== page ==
of the event, as all the students took shelter in Casa Maria, where the brothers welcomed all the students with open arms. Lesson learned: plan an alternate location for outdoor events. Our other major event, Pub Night, took place Sept. 16. The turnout for this event was pleasantly surprising. I contribute the success of this event to the surplus of advertising and the DJs who created an energetic, appealing ambiance for the students. I ran into a couple of challenges, including a lack of the advertised food and beverage specials. I assumed the specials would automatically be provided. I was wrong. Lesson learned: double check that everything advertised will actually be at the event. SGA planned a “Constitution Day” event with the Service Learning Center. This small, but important event takes place annually in Pecan Grove. I learned the importance of communicating with those around me, especially my executive team. Delegating duties is particularly important for having a successful organization. Lesson learned: delegate duties and communicate well with your team at all times.

After a ban on burqas, a face-covering garment worn publicly by some Muslim women, was overwhelming Chris Childree passed with a 335 to one vote in July from France’s lower parliament, a wave of criticism arose from human rights organizations, such as Amnesty International. The groups argued that the ban hindered the religious practices of Muslims, and desperately hoped that the French Senate would not approve it. However, the ban was again overwhelmingly passed by a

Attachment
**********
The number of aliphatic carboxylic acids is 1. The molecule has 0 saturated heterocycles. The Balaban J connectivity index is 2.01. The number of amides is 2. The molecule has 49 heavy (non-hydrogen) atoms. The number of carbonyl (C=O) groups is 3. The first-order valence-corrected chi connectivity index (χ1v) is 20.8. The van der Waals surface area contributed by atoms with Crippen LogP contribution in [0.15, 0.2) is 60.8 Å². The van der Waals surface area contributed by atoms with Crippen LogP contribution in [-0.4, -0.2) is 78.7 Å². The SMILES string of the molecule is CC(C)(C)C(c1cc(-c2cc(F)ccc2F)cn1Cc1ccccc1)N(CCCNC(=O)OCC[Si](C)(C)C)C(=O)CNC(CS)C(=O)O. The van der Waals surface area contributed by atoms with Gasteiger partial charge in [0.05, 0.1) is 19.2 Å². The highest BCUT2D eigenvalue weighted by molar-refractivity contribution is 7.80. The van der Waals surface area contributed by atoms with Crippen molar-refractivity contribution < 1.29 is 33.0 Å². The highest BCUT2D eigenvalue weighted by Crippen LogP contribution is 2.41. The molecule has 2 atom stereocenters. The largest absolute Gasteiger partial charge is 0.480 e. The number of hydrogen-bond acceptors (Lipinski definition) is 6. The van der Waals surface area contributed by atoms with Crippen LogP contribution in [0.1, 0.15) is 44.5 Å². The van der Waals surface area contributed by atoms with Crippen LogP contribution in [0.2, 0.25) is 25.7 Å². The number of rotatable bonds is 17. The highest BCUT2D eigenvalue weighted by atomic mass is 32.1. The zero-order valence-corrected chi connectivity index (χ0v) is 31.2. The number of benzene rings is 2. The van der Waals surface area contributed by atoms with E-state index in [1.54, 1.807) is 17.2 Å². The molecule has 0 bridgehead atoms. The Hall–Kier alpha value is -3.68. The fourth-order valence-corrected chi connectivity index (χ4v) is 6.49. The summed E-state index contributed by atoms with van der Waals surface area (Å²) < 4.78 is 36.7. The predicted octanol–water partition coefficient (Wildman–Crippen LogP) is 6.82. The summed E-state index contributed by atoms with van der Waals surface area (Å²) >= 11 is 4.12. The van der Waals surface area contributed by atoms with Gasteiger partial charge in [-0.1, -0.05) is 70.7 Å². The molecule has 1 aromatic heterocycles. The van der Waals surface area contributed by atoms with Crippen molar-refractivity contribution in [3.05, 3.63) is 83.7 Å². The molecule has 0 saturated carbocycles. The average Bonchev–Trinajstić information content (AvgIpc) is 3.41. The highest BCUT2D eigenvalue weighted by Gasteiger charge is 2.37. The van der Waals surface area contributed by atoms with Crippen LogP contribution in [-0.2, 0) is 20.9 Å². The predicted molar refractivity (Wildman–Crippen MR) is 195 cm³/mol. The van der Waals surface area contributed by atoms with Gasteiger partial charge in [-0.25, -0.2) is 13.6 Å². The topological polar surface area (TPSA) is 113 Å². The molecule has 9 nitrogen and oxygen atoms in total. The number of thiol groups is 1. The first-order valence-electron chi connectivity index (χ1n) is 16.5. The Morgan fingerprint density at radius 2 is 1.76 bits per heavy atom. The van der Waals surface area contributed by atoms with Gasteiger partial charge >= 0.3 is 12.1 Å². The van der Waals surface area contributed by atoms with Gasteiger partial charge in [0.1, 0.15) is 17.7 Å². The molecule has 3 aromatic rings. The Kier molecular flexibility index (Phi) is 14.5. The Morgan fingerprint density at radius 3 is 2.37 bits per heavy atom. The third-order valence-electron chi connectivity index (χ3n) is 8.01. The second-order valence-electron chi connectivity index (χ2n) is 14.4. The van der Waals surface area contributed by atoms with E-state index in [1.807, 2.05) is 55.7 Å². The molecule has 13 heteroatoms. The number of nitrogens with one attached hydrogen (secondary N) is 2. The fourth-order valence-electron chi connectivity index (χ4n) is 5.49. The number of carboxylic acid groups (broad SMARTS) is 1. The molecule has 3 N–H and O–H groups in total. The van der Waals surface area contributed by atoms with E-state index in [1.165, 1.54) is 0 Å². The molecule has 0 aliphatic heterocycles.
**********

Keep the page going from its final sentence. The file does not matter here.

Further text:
246 to one vote by the French Senate two weeks ago. President Nicolas Sarkozy, who described burqas as a “sign of enslavement and debasement,” full-heartedly supports the measure along with 82 percent of the French public according to CNN. Significant majorities in Germany, Great Britain and Spain also support the ban, while only one third of Americans are in favor of it. What the opponents of this measure fail to see are the two main reasons why a ban on burqas is good policy, and why nations such as Belgium and Spain are proposing similar legislation. First, the ban prevents the possibility of citizens covering

their face to avoid public scrutiny if they are involved in committing a crime. The government, as well as a victimized citizen of a crime, has a legitimate necessity to be able to note facial features of the perpetrator for identification and safety purposes. Second, the ban eliminates a public display of the subjugation of women. The measure aims to target the Muslim men who force their wives to hide themselves to the public because of their “ownership” of the women, whose faces may only be viewed by their own eyes. This behavior should be unacceptable in modern society, and it should not be condoned publicly.